The co-chair of Turkey’s leftist, pro-Kurdish Peoples’ Democratic Party (HDP) has accused the ruling Justice and Development Party (AKP) of acting as “an extension of ISIS” (Islamic State) in an emotional defense of Syrian Kurdish militias that President Recep Tayyip Erdogan has declared terrorist groups tied to the Marxist Kurdistan Workers’ Party (PKK).
Following a suicide bombing in the center of the nation’s capital, Ankara, last week, Erdogan declared that evidence indicated the Kurdish People’s Protection Units (YPG and YPJ) in Syria were responsible for the attack. Turkey began launching airstrikes on YPG targets in Syria the night of the bombing and have vowed to eliminate the YPG.
The HDP considers the YPG and YPJ, among the most successful militias currently fighting the Islamic State in Syria, ideological allies. HDP co-chair Selahattin Demirtas delivered an impassioned speech Tuesday defending against Ankara’s claim that the YPG are “an extension” of the PKK. “What kind of an enmity against Kurds is this that they (AKP) await a bombing in some part of the country just to accuse the PYD?” Demirtas asked, adding, “Is there any better terror extension than you (AKP)? You are the extension of ISIS.”
Demirtas is echoing a recurring attack line on the part of anti-Turkish Russian propaganda outlets that the Erdogan government has ties to the Islamic State. Russian state-controlled outlets have repeatedly claimed that Turkey buys Islamic State oil, thus funding the terrorist group. When Russia Today published photos allegedly showing ISIS oil traveling to Turkey, however, the Kurdistan Regional Government (KRG) of Iraq identified the truck in the photos as their own; Turkey is known to trade with the KRG.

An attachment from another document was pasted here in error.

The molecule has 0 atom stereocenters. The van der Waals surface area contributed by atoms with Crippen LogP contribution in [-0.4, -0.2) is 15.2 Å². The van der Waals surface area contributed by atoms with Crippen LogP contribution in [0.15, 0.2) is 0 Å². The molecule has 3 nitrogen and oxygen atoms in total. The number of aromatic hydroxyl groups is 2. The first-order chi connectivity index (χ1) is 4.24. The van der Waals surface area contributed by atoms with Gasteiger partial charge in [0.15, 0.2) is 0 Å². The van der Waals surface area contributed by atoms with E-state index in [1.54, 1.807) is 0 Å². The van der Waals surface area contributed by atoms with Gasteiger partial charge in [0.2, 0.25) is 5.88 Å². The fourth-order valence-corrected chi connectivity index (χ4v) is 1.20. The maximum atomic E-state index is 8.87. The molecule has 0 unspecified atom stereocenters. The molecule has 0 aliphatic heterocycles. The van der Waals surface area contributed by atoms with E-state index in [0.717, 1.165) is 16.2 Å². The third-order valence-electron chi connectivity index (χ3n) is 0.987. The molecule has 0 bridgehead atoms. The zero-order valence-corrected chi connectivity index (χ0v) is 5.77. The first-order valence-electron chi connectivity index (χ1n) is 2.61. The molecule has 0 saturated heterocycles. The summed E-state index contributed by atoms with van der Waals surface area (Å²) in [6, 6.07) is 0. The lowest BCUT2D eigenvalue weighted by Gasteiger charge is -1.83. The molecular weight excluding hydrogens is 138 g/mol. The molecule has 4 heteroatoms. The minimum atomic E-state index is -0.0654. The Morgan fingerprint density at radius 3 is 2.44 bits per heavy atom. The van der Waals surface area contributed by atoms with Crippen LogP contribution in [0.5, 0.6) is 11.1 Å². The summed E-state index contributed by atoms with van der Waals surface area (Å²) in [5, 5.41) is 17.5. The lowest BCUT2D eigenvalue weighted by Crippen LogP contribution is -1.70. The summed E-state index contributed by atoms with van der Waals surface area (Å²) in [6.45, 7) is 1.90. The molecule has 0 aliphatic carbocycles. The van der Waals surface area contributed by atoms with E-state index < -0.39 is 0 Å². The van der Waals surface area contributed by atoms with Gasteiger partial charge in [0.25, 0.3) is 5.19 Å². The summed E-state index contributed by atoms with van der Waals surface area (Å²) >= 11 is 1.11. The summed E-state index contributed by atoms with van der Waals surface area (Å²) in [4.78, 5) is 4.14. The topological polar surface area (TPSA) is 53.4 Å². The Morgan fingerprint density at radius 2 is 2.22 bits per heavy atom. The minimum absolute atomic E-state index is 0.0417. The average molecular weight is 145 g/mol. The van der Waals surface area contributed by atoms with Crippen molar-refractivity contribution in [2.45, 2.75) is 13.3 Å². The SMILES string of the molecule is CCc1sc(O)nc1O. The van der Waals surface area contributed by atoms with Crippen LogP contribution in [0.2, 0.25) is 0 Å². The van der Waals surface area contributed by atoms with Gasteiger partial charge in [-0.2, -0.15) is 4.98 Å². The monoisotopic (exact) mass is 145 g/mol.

More recently, however, accusations of cooperation between the Turkish government and the Islamic State have surfaced from more reputable outlets than Russia’s. This week, the Turkish newspaper Cumhuriyet claimed to have evidence of cooperation between ISIS leaders and border patrol officers to allow jihadists to travel back and forth across the Turkish-Syrian border. Cumhuriyet’s editor-in-chief is currently facing a life sentence for approving a report last year that claimed that Turkey’s intelligence agency was arming anti-Assad militias in Syria.
Erdogan has responded to the HDP’s defense of the YPG by calling for Demirtas and other members of the party to be stripped of legislative immunity and be prosecuted for supporting “terrorism.”
“Nowhere in the world can you see a politician backing a suicide bomber,” Erdogan said this week. The suicide bomber in question is that of the Ankara bombing this month, which the Turkish government was quick to identify as a member of the YPG.
Shortly after that claim surfaced, however, a different group took credit for the attack. The Kurdistan Freedom Falcons (TAK), a group associated with the PKK, issued a statement assuming responsibility for the attack. It identified the bomber as TAK member Abdulbaki Sonmez; the Turkish government had previously named YPG member Salih Neccar as the bomber. Erdogan has made clear on numerous occasions, most recently this week, that the Turkish government “does not distinguish” between Syrian Kurdish groups and terrorist organizations.
The United States, however, does. The PKK is a U.S.-designated terrorist organization, while the YPG is a U.S. ally on the ground in the war against ISIS. Pentagon Press Secretary Peter Cook said on Tuesday that American officials are working to convince Erdogan’s government to distinguish between these groups, as the war to destroy ISIS may depend on how well armed and organized Kurdish groups on the ground are. Americans, he said, have “had conversations with Turkey at length about the situation in Syria specific with the Kurds, and again, we’ve expressed our support for groups on the ground that are taking the fight to ISIL [Islamic State in Iraq and the Levant].”